“When Kevin died, my daughter Jennifer was so devastated to be without her brother, she refused to go back to high school and because Donna loved the patient and the whole family, she had a talk with Jennifer, promising if she would go back to high school and graduate, Donna would be there for her, watching her get her diploma, and true to her word, Donna was there to see Jennifer graduate.

“As the years passed, Donna fell in love, but she didn’t get married until she brought her fiance to Kevin’s hospital room, introduced Gregory Tinsley to Kevin and asked his approval of Gregory.

“Donna and Gregory got married. When Kevin died, Donna was pregnant and was bedridden … under doctor’s orders not to do anything. But, because Donna loved Kevin – her patient of 15 years – and his family, she got out of her bed, soon to have her baby, and attended Kevin’s funeral.”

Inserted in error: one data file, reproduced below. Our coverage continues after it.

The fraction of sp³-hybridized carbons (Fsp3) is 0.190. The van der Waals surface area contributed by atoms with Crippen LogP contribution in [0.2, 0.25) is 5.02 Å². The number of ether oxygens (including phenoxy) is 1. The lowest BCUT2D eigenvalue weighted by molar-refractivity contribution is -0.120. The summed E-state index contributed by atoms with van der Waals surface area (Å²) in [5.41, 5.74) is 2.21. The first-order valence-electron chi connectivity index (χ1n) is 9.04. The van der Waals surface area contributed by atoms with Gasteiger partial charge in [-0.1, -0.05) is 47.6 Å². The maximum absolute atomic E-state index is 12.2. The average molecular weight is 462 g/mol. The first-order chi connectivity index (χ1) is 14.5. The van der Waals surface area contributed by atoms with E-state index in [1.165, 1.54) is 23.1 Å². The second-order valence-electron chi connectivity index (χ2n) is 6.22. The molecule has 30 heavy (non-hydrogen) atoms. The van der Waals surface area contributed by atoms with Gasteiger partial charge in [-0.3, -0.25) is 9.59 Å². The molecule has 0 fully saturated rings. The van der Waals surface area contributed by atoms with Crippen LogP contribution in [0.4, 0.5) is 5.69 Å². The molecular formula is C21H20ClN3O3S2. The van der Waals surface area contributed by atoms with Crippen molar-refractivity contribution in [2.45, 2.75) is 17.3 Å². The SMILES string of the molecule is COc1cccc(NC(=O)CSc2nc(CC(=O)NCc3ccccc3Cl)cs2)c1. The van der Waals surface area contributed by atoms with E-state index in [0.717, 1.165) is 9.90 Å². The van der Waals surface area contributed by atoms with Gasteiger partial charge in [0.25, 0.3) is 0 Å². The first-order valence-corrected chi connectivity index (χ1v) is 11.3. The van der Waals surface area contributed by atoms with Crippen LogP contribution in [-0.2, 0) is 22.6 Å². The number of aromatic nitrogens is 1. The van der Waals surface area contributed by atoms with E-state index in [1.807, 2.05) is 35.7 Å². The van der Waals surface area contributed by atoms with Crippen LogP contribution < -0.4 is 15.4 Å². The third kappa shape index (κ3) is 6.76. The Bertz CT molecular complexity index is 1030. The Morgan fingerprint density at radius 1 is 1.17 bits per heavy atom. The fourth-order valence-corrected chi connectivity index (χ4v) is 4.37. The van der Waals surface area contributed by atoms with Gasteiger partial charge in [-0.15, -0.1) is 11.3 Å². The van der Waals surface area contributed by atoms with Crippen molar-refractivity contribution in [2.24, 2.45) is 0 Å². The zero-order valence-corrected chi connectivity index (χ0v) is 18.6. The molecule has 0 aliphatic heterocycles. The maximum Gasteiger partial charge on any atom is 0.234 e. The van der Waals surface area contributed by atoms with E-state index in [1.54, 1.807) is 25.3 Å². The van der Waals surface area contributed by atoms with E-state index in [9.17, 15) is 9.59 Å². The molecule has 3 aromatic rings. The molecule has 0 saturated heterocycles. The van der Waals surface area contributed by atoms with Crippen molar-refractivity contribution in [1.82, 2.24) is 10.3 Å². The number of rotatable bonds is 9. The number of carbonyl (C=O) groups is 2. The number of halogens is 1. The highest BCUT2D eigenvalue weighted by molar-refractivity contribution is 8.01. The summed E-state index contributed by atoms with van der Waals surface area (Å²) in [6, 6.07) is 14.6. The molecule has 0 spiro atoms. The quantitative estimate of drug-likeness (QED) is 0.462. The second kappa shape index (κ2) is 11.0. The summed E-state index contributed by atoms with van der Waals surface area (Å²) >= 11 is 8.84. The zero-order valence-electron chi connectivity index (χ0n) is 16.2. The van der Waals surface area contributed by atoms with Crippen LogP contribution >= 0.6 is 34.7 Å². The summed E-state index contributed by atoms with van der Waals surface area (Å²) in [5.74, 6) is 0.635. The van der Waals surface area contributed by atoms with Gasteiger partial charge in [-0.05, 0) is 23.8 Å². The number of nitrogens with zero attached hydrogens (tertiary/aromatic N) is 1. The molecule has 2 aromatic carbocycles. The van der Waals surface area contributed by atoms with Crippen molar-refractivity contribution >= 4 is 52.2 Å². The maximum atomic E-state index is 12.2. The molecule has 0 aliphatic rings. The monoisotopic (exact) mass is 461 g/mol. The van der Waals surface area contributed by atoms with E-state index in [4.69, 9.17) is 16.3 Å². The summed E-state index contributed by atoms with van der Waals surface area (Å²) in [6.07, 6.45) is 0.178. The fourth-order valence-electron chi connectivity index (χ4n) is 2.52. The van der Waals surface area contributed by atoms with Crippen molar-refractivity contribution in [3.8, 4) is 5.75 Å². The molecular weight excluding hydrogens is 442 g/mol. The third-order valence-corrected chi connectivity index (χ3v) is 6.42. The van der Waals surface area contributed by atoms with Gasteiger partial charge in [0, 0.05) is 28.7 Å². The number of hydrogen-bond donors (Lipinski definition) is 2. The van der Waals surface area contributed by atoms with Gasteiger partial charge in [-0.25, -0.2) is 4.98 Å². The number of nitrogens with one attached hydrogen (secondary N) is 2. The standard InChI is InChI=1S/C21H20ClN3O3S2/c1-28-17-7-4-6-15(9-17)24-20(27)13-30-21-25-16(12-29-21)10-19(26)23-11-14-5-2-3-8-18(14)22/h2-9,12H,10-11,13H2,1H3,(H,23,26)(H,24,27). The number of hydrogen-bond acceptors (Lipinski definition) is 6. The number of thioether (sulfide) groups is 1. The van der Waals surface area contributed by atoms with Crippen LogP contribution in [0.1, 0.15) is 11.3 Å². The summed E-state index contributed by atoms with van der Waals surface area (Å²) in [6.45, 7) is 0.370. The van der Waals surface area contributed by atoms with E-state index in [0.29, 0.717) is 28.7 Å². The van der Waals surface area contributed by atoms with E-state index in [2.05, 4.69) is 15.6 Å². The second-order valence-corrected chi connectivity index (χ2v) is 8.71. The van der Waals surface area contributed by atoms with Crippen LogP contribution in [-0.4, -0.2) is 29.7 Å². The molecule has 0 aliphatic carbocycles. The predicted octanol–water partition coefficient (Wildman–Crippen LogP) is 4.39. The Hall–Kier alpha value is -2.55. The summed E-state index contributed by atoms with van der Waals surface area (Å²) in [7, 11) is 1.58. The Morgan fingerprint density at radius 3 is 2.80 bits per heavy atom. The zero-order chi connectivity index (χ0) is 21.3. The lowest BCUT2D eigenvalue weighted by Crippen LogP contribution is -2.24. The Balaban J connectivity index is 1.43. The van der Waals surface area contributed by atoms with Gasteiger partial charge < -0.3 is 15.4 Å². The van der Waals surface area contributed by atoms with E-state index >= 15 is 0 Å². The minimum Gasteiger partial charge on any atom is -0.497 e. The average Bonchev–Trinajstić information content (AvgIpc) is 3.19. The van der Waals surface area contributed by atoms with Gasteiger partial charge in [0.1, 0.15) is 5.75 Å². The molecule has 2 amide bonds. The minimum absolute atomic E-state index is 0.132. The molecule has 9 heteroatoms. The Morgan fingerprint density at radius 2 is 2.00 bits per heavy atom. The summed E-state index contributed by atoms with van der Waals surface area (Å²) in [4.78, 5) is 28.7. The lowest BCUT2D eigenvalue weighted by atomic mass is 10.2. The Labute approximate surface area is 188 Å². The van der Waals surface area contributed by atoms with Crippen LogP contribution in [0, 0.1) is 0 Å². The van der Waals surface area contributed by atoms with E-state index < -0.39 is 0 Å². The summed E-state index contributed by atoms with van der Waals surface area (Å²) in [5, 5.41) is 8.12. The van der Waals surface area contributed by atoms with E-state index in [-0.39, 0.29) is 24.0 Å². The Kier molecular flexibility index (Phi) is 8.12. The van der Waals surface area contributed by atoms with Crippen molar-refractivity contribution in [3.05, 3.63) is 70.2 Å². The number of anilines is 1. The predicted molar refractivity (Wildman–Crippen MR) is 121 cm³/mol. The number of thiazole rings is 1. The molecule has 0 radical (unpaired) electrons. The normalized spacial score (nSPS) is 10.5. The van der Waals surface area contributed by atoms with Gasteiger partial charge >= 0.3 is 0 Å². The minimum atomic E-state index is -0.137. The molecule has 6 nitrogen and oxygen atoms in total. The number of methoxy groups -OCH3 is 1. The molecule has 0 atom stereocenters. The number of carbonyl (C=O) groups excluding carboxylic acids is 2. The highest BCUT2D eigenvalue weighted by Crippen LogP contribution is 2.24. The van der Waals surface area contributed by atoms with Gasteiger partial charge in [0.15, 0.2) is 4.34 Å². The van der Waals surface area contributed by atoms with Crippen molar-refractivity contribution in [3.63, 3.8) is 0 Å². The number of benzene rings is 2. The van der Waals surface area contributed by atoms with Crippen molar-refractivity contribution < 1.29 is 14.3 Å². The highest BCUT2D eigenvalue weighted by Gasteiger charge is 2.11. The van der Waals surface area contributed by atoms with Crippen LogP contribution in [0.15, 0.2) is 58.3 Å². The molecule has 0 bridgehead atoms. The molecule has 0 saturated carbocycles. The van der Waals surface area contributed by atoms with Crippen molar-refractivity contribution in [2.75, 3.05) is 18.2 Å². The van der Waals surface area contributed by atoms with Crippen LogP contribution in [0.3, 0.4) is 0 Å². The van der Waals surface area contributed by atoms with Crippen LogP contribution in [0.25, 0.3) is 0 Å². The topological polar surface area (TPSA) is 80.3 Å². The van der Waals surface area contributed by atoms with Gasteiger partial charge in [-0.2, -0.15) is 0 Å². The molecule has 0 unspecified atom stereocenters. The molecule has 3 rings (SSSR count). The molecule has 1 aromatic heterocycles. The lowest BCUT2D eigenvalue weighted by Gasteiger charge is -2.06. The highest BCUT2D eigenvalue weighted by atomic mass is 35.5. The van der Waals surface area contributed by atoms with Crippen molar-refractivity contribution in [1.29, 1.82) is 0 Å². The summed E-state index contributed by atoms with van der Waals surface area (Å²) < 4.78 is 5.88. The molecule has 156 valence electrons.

“When I first began working at Texas Children’s Hospital in 1983, I was assigned to the renal diabetic floor,” Daigle-Tinsley said. “Then, after being diagnosed with ovarian cancer and being out for six months, when I returned, someone else was in that job. So, they gave me a list of positions available for a night nurse. One was the cancer floor – and cancer scared me, but I took the job the on bone marrow transplant floor and have been there for 18 years.”
Vicki L. Wiest, RN – Meyer Center for Developmental Pediatrics at Texas Children’s Hospital

For more than 30 years, Vicki Wiest has been a nurse at Jeff Davis Hospital and then Texas Children’s Hospital. She was a nurse in the Jeff Davis nursery, caring for indigent newborns and then worked in the Texas Children’s neonatal intensive care unit.